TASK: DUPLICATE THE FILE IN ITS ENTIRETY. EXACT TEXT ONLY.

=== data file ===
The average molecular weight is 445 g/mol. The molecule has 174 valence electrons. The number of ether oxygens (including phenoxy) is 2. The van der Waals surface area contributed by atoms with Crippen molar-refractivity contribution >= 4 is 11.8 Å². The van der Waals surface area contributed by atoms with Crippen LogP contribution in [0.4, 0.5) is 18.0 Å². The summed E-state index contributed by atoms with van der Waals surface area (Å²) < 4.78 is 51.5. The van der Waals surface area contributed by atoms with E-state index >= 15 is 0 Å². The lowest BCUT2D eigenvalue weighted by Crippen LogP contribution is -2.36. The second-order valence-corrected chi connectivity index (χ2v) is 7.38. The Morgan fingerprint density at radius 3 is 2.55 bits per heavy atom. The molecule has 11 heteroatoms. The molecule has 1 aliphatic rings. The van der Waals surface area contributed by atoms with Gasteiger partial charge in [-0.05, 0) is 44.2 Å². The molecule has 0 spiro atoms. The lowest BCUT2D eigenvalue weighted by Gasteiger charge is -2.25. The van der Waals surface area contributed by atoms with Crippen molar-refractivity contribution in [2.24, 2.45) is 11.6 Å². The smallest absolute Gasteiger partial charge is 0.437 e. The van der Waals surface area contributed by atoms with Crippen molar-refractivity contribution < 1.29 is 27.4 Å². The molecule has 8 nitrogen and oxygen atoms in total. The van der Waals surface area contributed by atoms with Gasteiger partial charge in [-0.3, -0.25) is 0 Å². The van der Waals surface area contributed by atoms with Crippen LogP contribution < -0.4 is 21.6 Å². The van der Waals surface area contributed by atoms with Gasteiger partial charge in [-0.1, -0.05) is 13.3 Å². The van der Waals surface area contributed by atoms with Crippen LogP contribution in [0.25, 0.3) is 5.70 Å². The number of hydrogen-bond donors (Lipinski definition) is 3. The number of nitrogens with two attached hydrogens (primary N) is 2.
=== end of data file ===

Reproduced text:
The average molecular weight is 445 g/mol. The molecule has 174 valence electrons. The number of ether oxygens (including phenoxy) is 2. The van der Waals surface area contributed by atoms with Crippen molar-refractivity contribution >= 4 is 11.8 Å². The van der Waals surface area contributed by atoms with Crippen LogP contribution in [0.4, 0.5) is 18.0 Å². The summed E-state index contributed by atoms with van der Waals surface area (Å²) < 4.78 is 51.5. The van der Waals surface area contributed by atoms with E-state index >= 15 is 0 Å². The lowest BCUT2D eigenvalue weighted by Crippen LogP contribution is -2.36. The second-order valence-corrected chi connectivity index (χ2v) is 7.38. The Morgan fingerprint density at radius 3 is 2.55 bits per heavy atom. The molecule has 11 heteroatoms. The molecule has 1 aliphatic rings. The van der Waals surface area contributed by atoms with Gasteiger partial charge in [-0.05, 0) is 44.2 Å². The molecule has 0 spiro atoms. The lowest BCUT2D eigenvalue weighted by Gasteiger charge is -2.25. The van der Waals surface area contributed by atoms with Crippen molar-refractivity contribution in [2.24, 2.45) is 11.6 Å². The smallest absolute Gasteiger partial charge is 0.437 e. The van der Waals surface area contributed by atoms with Crippen molar-refractivity contribution < 1.29 is 27.4 Å². The molecule has 8 nitrogen and oxygen atoms in total. The van der Waals surface area contributed by atoms with Gasteiger partial charge in [-0.3, -0.25) is 0 Å². The van der Waals surface area contributed by atoms with Crippen LogP contribution < -0.4 is 21.6 Å². The van der Waals surface area contributed by atoms with Gasteiger partial charge in [-0.1, -0.05) is 13.3 Å². The van der Waals surface area contributed by atoms with Crippen LogP contribution in [0.25, 0.3) is 5.70 Å². The number of hydrogen-bond donors (Lipinski definition) is 3. The number of nitrogens with two attached hydrogens (primary N) is 2.